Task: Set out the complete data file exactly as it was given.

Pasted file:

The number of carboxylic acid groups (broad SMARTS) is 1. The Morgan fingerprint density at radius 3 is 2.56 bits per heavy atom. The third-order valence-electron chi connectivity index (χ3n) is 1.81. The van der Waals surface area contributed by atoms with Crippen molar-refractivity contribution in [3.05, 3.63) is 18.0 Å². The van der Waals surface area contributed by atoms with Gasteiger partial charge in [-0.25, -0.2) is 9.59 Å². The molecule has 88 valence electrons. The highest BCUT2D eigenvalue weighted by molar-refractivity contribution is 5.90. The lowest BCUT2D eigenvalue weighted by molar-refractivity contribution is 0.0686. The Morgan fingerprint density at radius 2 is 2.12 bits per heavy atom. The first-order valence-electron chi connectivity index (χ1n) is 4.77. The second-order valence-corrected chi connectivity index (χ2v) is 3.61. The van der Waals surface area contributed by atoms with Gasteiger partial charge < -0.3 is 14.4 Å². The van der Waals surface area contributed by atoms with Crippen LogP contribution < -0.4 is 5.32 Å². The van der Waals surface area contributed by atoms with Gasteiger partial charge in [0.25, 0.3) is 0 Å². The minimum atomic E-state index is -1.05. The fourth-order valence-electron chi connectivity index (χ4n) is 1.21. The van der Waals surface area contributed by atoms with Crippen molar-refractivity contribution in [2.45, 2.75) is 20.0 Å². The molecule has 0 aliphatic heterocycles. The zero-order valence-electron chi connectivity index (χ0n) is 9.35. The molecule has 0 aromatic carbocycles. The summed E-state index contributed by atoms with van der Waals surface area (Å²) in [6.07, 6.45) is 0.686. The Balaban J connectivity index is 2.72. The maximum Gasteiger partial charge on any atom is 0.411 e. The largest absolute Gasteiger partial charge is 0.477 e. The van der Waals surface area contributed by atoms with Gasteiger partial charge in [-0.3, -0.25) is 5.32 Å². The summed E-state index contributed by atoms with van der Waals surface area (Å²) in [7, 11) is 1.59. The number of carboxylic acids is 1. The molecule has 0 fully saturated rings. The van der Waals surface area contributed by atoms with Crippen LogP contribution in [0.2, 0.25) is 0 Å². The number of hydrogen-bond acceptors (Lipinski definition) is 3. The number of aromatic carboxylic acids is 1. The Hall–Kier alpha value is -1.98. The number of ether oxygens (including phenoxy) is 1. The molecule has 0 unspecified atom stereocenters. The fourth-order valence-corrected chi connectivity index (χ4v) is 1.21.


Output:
The number of carboxylic acid groups (broad SMARTS) is 1. The Morgan fingerprint density at radius 3 is 2.56 bits per heavy atom. The third-order valence-electron chi connectivity index (χ3n) is 1.81. The van der Waals surface area contributed by atoms with Crippen molar-refractivity contribution in [3.05, 3.63) is 18.0 Å². The van der Waals surface area contributed by atoms with Gasteiger partial charge in [-0.25, -0.2) is 9.59 Å². The molecule has 88 valence electrons. The highest BCUT2D eigenvalue weighted by molar-refractivity contribution is 5.90. The lowest BCUT2D eigenvalue weighted by molar-refractivity contribution is 0.0686. The Morgan fingerprint density at radius 2 is 2.12 bits per heavy atom. The first-order valence-electron chi connectivity index (χ1n) is 4.77. The second-order valence-corrected chi connectivity index (χ2v) is 3.61. The van der Waals surface area contributed by atoms with Gasteiger partial charge < -0.3 is 14.4 Å². The van der Waals surface area contributed by atoms with Crippen LogP contribution < -0.4 is 5.32 Å². The van der Waals surface area contributed by atoms with Gasteiger partial charge in [0.25, 0.3) is 0 Å². The minimum atomic E-state index is -1.05. The fourth-order valence-electron chi connectivity index (χ4n) is 1.21. The van der Waals surface area contributed by atoms with Crippen molar-refractivity contribution in [2.45, 2.75) is 20.0 Å². The molecule has 0 aliphatic heterocycles. The zero-order valence-electron chi connectivity index (χ0n) is 9.35. The molecule has 0 aromatic carbocycles. The summed E-state index contributed by atoms with van der Waals surface area (Å²) in [6.07, 6.45) is 0.686. The Balaban J connectivity index is 2.72. The maximum Gasteiger partial charge on any atom is 0.411 e. The largest absolute Gasteiger partial charge is 0.477 e. The van der Waals surface area contributed by atoms with Gasteiger partial charge in [-0.3, -0.25) is 5.32 Å². The summed E-state index contributed by atoms with van der Waals surface area (Å²) in [7, 11) is 1.59. The number of carboxylic acids is 1. The molecule has 0 fully saturated rings. The van der Waals surface area contributed by atoms with Crippen LogP contribution in [0.2, 0.25) is 0 Å². The number of hydrogen-bond acceptors (Lipinski definition) is 3. The number of aromatic carboxylic acids is 1. The Hall–Kier alpha value is -1.98. The number of ether oxygens (including phenoxy) is 1. The molecule has 0 unspecified atom stereocenters. The fourth-order valence-corrected chi connectivity index (χ4v) is 1.21.